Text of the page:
Academic Discrimination in Iowa

In Iowa City, there was a major court case. On the surface, University of Iowa College of Law may have been spared as Teresa Wagner did not win her case of proving discrimination against her by the University. A federal jury rejected Ms. Wagner First Amendment claim that she was denied a faculty position due to her conservative views but was deadlocked over the Equal Protection claim that less qualified candidates were selected over her.

The Des Moines Register interviewed jurors and found that while the jury was deadlocked, they did see hiring bias but felt that the University, not the former Law School Dean, was responsible. the Jury were conflicted about holding the Dean responsbile but had no doubt that the university should have been held accountable. However, Federal law does not recognize political discrimnation against institutions like University of Iowa. The Jury forewoman noted, “I will say that everyone in that jury room believed that she had been discriminated against.” A new motion has been filed by Ms. Wagner for a new trial in a case that could have implications in the academic world.

In an editorial, the Des Moines Register editorial board wrote, "Regardless of the outcome, this case raises questions about the hiring policies at the University Of Iowa College Of Law, and perhaps in the university as a whole. The U of I respects the goal of diversity for race, religion and gender, but it should show the same respect for diversity of political thought." What this case showed is the academic bankruptcy of an institution that can’t tolerate dissent to their world view and that while diversity is the buzzword, the reality is that diversity doesn’t mean a diversity of ideas.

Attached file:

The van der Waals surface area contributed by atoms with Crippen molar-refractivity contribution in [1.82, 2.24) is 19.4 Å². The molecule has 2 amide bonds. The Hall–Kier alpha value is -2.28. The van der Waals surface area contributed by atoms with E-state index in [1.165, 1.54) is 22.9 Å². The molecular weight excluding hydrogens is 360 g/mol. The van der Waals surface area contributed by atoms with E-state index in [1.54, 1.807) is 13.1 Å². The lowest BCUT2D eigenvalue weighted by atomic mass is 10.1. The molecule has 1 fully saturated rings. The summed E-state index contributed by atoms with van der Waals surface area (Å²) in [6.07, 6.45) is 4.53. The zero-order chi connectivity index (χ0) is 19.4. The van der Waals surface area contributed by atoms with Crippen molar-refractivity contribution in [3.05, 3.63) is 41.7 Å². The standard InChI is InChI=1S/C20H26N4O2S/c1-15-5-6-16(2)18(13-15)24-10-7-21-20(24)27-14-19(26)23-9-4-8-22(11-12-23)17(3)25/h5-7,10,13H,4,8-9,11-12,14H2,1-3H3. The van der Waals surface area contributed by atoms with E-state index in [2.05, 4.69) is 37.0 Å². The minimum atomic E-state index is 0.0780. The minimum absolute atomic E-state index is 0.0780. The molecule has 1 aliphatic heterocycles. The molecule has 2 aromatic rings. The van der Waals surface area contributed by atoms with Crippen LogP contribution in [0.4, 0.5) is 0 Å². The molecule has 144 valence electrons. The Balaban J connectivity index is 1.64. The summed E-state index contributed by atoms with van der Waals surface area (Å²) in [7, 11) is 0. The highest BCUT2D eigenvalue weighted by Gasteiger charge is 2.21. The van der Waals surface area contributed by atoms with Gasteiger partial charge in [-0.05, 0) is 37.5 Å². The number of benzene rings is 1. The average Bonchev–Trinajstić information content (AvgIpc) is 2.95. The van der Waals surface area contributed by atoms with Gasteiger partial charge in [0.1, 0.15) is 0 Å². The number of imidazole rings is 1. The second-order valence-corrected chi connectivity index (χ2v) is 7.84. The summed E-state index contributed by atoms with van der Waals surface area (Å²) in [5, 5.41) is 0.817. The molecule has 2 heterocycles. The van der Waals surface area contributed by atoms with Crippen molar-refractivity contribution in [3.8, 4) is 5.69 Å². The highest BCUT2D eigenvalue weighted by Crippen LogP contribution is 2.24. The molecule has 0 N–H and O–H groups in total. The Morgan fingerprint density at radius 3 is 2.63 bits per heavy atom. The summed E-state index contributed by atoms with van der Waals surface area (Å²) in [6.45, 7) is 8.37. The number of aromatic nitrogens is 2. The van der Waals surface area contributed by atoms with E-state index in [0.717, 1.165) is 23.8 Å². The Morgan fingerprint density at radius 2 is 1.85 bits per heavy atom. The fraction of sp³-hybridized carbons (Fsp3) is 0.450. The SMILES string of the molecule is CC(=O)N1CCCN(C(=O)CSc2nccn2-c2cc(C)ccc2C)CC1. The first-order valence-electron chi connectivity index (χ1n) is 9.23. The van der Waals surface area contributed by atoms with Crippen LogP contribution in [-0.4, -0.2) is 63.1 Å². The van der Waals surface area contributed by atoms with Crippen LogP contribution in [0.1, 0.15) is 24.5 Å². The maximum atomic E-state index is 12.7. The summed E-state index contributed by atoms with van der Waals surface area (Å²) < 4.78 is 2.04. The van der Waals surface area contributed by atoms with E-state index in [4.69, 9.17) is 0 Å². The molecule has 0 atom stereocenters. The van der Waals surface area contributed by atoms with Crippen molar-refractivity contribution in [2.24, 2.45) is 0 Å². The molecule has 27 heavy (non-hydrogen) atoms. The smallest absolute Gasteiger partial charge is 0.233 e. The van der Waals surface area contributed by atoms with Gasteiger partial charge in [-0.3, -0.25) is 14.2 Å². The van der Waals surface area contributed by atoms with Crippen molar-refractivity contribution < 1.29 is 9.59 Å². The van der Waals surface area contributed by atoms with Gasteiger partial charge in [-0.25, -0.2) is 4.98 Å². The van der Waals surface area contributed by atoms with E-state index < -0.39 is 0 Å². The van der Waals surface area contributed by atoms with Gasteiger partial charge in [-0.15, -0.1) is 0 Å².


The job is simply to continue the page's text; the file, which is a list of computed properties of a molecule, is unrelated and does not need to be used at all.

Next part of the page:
In the legal world it matters since many lawyers have been trained in a progressive worldview, as far as the Constitution is concerned, such that the Constitution is a living document that needs to be interpreted by contingency of the times as opposed to its true meaning. In Iowa, a governor is limited to who he or she can select as the governor is limited to a slate of nominees approved by the judicial nominating commission. This gives state lawyers a significant hand in appointing lawyers and it assures that any lawyer trained by the University of Iowa law school possibly brings a leftist worldview into the procedure and makes it more difficult for conservative judges to be selected.

When the Iowa Supreme Court approved same sex marriage as being protected by the Iowa Constitution, this led to a war on the Court. In 2010, three judges up for retention were removed from office and in 2012, a fourth judge survived but received only 54% of the vote in a vote that normally is close to 99% The argument for the retention of the judge was that social conservatives introduced “politics into the judicial process”, but the reality is that politics is already part of the process. When a conservative scholar has to sue to ensure her equal protection, and there is massive resistance to have one conservative as part of the Iowa law school faculty, that makes a lie that Iowa's selection is nonpartisan and non-political. It simply means that partisanship is hidden from public view.

The Teresa Wagner case continues but it does expose that Academic world talks of diversity is hypocrisy as the key aspect of university, exposing students to a variety of ideas, is becoming non-existence and our modern academic world in many specific disciplines is less of a place to learn but a place to be indoctrinated.



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